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3 Signs You Might Be The Company "Middle Child"

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Full disclosure I am an only child. That said, I'm reasonably sure that no one wants to be the middle child (insert joke about my last name here). The older kids get to stay out late and boss you around, the younger kids get away with murder, all the while you are left to figure things out for yourself.

No fun.

But this isn't simply a reality for those that have siblings, it's a situation faced by those of us who have reached the mid-point of our careers.

Ok. Strap yourself in. I'm about to make a "companies are like families" comparison.

No, I don't mean that executives, managers and colleagues care for each other in the way that parents care for sons and daughters, but there is one way in which a company is just like a family; how it views and treats its talent.

At the risk of sounding paternalistic (and kind of creepy), every organization has its version of eldest, youngest, and middle children.

The eldest child

In an organization the senior employees are the elder children. These folks run the show. They've been around the longest, hold key managerial and executive roles, and generally enjoy the benefits of seniority and status.

The youngest child

These are the new recruits. They were prospected, recruited and signed like top-flight athletes. When Whitney Houston sang corporate gigs these were the "children" she was talking about. And just like the baby of the family they get all the attention, or in this case, professional development.

The middle child

The middle children of an organization are the mid-career folks. A small number of this group will go on to senior leadership, more will remain in middle management and most will pursue opportunities elsewhere. It's tough being in the middle, you have options, but lack clarity on which is the "right" one for you.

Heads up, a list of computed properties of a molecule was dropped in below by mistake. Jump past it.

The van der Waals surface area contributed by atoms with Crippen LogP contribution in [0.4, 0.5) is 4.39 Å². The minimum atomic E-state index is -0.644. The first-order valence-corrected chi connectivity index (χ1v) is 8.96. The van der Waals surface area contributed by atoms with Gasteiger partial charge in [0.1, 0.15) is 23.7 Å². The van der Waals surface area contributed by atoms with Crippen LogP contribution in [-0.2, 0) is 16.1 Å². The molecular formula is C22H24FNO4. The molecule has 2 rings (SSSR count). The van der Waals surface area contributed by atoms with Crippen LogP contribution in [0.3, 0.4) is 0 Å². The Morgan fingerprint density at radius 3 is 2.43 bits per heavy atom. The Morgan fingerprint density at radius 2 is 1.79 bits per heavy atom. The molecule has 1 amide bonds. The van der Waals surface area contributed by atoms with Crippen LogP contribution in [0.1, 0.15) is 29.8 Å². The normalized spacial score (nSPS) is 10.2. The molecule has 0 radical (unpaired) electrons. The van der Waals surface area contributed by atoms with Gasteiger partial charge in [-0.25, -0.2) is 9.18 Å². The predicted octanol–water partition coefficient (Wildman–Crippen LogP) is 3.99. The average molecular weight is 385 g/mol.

Here are the three signs that you might be the company middle child:

  1. You have enough experience to know what you like and dislike, what you're good at, what needs work and what you'd like to avoid altogether.
  2. You're not yet senior enough to feel the steely-sweet grip of golden handcuffs and thus aren't shackled to this or that company. And
  3. Though you're further along than your more junior colleagues you still have the prime years of your career ahead of you.

Most of all, whether you are conscious of it or not, you have developed a clear sense of what you value, what invigorates and enlivens you, and the contribution you wish to make to the world.

It can be tough as a middle child. There is none of the authority enjoyed by your elder siblings and far less attention or optimism than is showered on your younger siblings. It is no wonder that being in this position causes us to reflect on the status of our journey and seriously consider whether the path we're walking is the right one for us! But though this may seem like the least advantageous spot in the talent pipeline, it is actually the most freeing, exciting, and full of opportunity.

So rejoice my fellow "middle children," the road before you may be forked, but down these paths lay fresh opportunity: promotion to senior leadership, a new career, or maybe your own start-up venture. Most important of all, what lies ahead -- if only you perceive it to be possible -- are dreams, realized.